Gateway to the Classics: A Child's Book of Stories by Penrhyn W. Coussens
A Child's Book of Stories by  Penrhyn W. Coussens

Front Matter

[Front Cover]



[Title Page]

[Copyright Page]

[Copyright Page]



T HE primary idea of this collection of well-known and much-loved tales is to bring together under one cover those stories which have won a most assured place in literature for children between the ages of four and nine.

The compiler has at different times had occasion to look up many of the tales contained in this collection, and quite frequently the task has been long and tedious. Many a librarian and teacher has sought his assistance, having failed, after exhausting all the means at her command, to locate some favorite story. To all in such case it is to be hoped that this volume will be of help.

Stories for children should appeal especially to the imagination and its development, and the fairy or wonder tale is a most potent means to this end. That this has been recognized from the earliest times is proved by the fact that the original sources of many of the stories collected by Charles Perrault (published under the title of Mother Goose's Nursery Tales), the Brothers Grimm, Mme. D'Aulnoy, Charles Marelles, Asbjörnsen and Moe, Hans Christian Andersen, and others, are lost in the shades of antiquity.

The fairy tales that have lived through the ages have done so because of their real merit. In most of them is evidenced the kindergarten idea of presenting something of real value, usually a stimulant to the moral sense, in a sugar-coated form. In any event, they are a source of unbounded delight to the child, and cruel indeed are the parents or guardians who, from a misguided sense of duty, deliberately exclude from the reading selected for the children committed to their care, everything that savors of "manifest untruth." It is to be regretted that there are many such unwise, not to say unkind, persons.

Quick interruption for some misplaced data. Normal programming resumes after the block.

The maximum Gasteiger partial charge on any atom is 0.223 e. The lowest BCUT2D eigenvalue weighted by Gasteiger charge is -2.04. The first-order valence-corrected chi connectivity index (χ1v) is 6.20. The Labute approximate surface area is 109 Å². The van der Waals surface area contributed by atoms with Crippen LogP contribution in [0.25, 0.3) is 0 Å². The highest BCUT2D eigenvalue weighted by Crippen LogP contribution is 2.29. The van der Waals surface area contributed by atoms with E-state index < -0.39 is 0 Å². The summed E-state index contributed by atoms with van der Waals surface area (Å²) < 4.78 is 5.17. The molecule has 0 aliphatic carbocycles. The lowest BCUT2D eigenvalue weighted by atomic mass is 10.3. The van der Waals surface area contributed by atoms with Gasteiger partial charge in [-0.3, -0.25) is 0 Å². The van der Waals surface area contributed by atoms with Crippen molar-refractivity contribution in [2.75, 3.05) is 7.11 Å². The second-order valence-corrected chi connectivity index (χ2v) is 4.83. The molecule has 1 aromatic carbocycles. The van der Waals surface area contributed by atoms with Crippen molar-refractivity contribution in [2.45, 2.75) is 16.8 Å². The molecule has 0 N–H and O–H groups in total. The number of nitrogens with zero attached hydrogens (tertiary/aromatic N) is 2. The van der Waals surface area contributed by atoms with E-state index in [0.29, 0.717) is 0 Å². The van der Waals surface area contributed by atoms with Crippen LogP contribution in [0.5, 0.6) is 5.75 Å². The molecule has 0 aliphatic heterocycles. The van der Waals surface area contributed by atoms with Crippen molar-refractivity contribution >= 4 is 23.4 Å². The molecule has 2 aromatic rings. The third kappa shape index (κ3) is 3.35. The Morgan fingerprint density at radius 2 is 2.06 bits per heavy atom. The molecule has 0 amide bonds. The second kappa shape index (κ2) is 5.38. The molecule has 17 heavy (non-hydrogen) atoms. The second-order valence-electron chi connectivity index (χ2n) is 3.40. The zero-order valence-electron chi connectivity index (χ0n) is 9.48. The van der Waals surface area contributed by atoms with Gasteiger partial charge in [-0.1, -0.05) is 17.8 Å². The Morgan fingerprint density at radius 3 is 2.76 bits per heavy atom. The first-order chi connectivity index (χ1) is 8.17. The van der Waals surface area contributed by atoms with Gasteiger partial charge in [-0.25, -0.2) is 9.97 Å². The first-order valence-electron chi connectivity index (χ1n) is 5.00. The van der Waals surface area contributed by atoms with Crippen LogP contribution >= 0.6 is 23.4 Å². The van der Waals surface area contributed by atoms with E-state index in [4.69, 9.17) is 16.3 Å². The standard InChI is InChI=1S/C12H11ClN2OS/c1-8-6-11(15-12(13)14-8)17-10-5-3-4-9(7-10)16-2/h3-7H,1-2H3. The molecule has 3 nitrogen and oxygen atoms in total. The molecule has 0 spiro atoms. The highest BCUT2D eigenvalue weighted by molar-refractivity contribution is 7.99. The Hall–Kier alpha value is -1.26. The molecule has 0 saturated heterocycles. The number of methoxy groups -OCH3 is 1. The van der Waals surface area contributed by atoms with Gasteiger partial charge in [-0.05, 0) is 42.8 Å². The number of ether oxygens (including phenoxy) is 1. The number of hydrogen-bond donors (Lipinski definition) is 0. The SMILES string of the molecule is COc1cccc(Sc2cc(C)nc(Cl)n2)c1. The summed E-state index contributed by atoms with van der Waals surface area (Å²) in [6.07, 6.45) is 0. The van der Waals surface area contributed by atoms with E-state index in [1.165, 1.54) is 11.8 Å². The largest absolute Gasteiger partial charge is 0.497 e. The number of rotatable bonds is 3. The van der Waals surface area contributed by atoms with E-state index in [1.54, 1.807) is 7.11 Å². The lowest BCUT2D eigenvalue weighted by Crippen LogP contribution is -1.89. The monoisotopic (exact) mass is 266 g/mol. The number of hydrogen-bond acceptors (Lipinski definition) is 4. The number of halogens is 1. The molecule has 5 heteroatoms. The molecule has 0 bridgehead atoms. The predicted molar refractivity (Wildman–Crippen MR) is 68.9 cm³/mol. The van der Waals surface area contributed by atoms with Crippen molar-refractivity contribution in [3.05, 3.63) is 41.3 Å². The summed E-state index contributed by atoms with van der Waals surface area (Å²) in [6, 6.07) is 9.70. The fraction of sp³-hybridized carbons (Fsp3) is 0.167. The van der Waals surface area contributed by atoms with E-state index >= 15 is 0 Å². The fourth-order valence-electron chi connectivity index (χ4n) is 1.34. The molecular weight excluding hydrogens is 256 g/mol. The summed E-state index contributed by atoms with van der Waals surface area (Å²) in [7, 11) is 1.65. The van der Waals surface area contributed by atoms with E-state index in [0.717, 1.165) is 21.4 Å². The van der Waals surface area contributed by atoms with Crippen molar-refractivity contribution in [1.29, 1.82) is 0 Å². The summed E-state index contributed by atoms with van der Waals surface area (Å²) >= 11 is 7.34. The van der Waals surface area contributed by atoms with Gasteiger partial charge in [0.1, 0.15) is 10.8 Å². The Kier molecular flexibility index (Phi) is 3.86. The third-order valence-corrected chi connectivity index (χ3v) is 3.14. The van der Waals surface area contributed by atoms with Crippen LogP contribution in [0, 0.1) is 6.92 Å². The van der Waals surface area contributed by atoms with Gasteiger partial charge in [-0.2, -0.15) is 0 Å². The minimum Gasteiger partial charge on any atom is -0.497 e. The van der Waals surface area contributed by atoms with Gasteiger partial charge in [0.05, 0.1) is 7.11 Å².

It is perhaps worthy of note that Charles Perrault, the Countess d'Aulnoy, the Brothers Grimm, and others whose names are so closely associated with the fairy tale, are remembered solely on that account, and not by reason of any other contribution they may have made to the literature of their periods.

Much attention is now given by educators to the study of fairy and folk tales, and their value to the child as a help towards his greater mental development. Heretofore this has been left to the parent, who, probably, has utilized this means merely to provide the child with amusement and pleasure, and without any idea of its educational possibilities.

Who of us in relating to a child the exploits of "Jack and the Bean-Stalk," or "Tom Thumb " or "Jack the Giant Killer," is not carried back to the time when he sat himself in his mother's lap, listening with rapt attention to the unfolding of the story? One's own childhood days are brought back vividly, and, if for no other reason than this, let us be grateful for the fairy tale.

In this volume a wide range of authorities has been consulted, and every effort made to give the best version of each tale.


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